Most flatbed trailers will have an unloaded ground-to-deck height of anywhere between 20-30 inches. So when the home is constructed on a trailer, you can expect to have an overall height of 12 feet or just over – that’s a foot and a half less than the maximum allowed for most states.

      It is possible to increase the slope of the roof a bit given that the home is only 10′ tall, but to increase the pitch to the degree where the home would be suitable for heavy snow load (usually 30 degrees or more is recommended) would mean it would be under the maximum trailer height requirement, typically 13.5 feet!

      • Niall January 12, 2013, 1:21 pm

        Whoops, I meant to say it would no longer be under the maximum trailer height requirement!

  • LuAnn January 12, 2013, 12:15 pm

    Absolutely love this! There needs to be a tiny sink in bathroom though especially since kitchen sink is so far removed from bath. How easy is it to pull out a heavy bed and full drawers? Is there mechanical help for that?

    • Alex January 12, 2013, 12:48 pm

      Good call, LuAnn. I think I’d use one of those space saving sinks that are built right onto the toilets in this situation.

      As for mechanical help to pull out the bed, I’m sure it’s possible but not sure if plans include that information or not. Will have to find out for ya..

    • Niall January 12, 2013, 1:32 pm

      Hey LuAnn – Installing a sink in the bathroom should be pretty straightforward, seeing as that area will need to be plumbed for the shower/toilet anyway.

      The bed/seating & storage framing should be fairly easy to shift, although it’s obviously going to depend on how able you are. But based on a discussion in a previous post, it seems it would be relatively easy to install a device mechanical device to help with the pulling out, or putting away the bed!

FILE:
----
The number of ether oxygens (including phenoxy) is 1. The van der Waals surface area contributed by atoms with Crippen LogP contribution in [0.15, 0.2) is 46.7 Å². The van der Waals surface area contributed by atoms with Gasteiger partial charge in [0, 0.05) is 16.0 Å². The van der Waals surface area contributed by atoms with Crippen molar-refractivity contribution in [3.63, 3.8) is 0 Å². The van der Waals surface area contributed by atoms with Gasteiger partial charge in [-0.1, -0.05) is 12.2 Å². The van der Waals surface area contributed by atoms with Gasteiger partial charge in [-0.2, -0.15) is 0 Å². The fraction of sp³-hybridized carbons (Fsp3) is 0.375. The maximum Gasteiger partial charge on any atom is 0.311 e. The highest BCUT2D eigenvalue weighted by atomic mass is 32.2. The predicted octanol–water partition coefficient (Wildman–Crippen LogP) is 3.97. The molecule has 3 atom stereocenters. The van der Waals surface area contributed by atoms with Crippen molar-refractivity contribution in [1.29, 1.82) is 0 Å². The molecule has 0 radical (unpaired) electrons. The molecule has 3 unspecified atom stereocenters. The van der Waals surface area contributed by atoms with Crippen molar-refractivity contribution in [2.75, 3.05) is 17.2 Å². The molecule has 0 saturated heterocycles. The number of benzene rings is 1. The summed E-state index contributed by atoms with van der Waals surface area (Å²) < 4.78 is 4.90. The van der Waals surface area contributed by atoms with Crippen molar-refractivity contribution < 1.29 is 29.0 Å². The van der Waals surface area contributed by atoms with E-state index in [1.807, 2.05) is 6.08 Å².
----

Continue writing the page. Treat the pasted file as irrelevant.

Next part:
Hope this helps 🙂

    • Tom February 1, 2013, 3:37 am

      Try one of those toilets with a sink built into the tank. It saves water and space.

  • Glema January 12, 2013, 3:13 pm

    Ok here’s my two cents worth 🙂 First, Great job with the design! Now, a question to all, wouldn’t it be a more comfortable living space in a tiny house if edges were rounded? Hmmmmm food for thought! What’s your two cents worth?

  • Eroca Brawne January 12, 2013, 5:45 pm

    Wow, that’s really well thought out. Beautiful design.

  • Sonia January 12, 2013, 6:46 pm

    This is awesome, very innovative. Great storage under the steps. Can this be built on a foundation?

    • Niall January 13, 2013, 4:39 pm

      Hey Sonia,

      The house can be built on a foundation, and the plans do come with foundation details! But, depending on where you live in the world, you may or may not be able to build it on a foundation as some areas have codes that require a house to have a minimum square footage – a somewhat contrived requirement in my opinion, but that’s the regs!